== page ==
Monday, April 16, 2007


Today, two times, someone picked on Camille. The blood that rushed through my veins was hot and boiling. That animal instinct kicked in and all I wanted to do, in all honesty, was smack the other kid for his cruelty to my child. Obviously I didn't, it wasn't his fault that he was a brat, it was his mother that deserved the smack as she watched on with a fake smile as her son continued to run into my daughter with the car that he pushed her off of in the first place. She desperately tried to get it back. I ran over, snatched her, and made certain that my opinion of his behavior was heard in ear shot of his mother.

I realize that these things happen. Kids are mean. Sometimes kids just have to learn how to not be mean by acting mean once in a while. Sometimes kids act mean because they have parents that are so afraid to discipline that they aren't being taught any other way.

I know I can't protect Camille forever but you better know that I will protect her as long as I can.

I was that kid that no one liked. Not for anything I did, but for what my parents did. At the time, in the early 1980's divorce was very taboo in the church. I went to a private school before and then after this change of status in my family. My sister's and I were well accepted before but the aftershock of the events I had no control of sent a wave of discrimination that no child should have felt. When I say no one liked me, trust me, I'm not being dramatic.

I was the child that was never invited to birthday parties.

I was the child that no one chose to be on their teams during P.E. Because no one wanted me on their team, the teacher would just have me sit out for that class.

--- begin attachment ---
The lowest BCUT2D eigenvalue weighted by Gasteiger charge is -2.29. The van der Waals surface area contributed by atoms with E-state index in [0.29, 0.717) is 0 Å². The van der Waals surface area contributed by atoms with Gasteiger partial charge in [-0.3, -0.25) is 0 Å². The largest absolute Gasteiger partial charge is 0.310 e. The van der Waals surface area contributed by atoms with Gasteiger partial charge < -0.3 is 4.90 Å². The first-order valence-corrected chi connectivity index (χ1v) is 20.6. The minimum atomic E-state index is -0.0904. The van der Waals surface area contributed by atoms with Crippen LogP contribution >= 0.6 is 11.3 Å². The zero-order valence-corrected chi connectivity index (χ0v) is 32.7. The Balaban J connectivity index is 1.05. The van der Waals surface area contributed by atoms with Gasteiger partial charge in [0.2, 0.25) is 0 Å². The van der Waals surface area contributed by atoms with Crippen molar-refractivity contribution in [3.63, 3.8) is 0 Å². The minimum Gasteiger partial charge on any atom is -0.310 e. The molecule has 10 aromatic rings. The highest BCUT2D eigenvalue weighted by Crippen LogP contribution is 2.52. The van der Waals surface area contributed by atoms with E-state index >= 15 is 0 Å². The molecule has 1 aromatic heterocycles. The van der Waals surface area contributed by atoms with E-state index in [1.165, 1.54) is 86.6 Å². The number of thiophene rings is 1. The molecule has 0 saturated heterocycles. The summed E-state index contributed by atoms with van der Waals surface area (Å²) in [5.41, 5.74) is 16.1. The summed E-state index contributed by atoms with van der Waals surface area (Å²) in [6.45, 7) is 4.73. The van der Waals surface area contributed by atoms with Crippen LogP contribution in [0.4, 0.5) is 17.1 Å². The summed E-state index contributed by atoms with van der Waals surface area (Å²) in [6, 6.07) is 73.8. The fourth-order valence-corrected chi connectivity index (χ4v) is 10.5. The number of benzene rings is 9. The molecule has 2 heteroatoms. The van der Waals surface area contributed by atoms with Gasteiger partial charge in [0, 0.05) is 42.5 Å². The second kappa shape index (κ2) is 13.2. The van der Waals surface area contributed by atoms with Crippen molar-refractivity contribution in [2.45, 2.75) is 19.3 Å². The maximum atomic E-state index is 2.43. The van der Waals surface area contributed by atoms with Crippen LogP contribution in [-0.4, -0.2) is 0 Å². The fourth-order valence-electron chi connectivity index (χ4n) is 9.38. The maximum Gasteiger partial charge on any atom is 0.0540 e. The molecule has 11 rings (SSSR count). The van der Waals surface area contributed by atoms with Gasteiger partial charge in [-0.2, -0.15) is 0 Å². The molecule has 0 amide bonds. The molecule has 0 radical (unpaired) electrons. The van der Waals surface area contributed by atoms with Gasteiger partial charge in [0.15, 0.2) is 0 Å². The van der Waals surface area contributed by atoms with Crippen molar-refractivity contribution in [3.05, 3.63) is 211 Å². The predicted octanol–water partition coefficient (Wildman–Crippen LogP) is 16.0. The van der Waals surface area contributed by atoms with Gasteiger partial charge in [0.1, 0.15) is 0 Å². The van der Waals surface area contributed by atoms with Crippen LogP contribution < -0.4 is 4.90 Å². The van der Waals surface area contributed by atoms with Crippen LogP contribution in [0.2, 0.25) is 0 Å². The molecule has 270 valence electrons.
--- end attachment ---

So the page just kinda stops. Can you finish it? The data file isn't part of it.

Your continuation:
I was the child that no one played with at the playground.

I was the child that became invisible.

It was bad enough that the kids didn't like me but to make matters worse, the teachers didn't like me either and my parents were so consumed by their own drama that they created, that no one really noticed that downward spiral that finally hit rock bottom by my sixth grade year. I had actually become as invisible as one child could. I can remember sitting in class, and staring at test but never taking them. I can remember the teacher telling me that Jared**, the boy with severe disabilities was smarter than me.

I simply gave up.

I failed sixth grade. I actually received a 0 for the entire year because I refused to do anything. All the adults were so tangled within themselves that no one realized how far I had fallen. Looking back, if someone had just caught on, I think one would have diagnosed me with severe depression. It was awful and an ugly part of my life that is now very hush hush. No one talks about that time and when they do, my Mom cries because she didn't know it was that bad.

I tell you this so you can fully understand this fire deep down inside me to protect my offspring. I do not want any of my children to walk in those shoes. I am fully committed to providing for my child what I didn't have: A healthy loving relationship with their father. A home that is safe and peaceful and free from yelling and screaming. Security, enough that they know, inside these walls, I will never let in things that will disrupt their lives.

So today, as these two children, being children, picked on my daughter, that protective instinct became so overwhelming but I knew that this is a part of growing up and she knew that all she had to do was look over her little shoulder and see her Mama running to protect her.

***that comment that was made by this teacher was obviously closed minded and demeaning to all children born with special needs.

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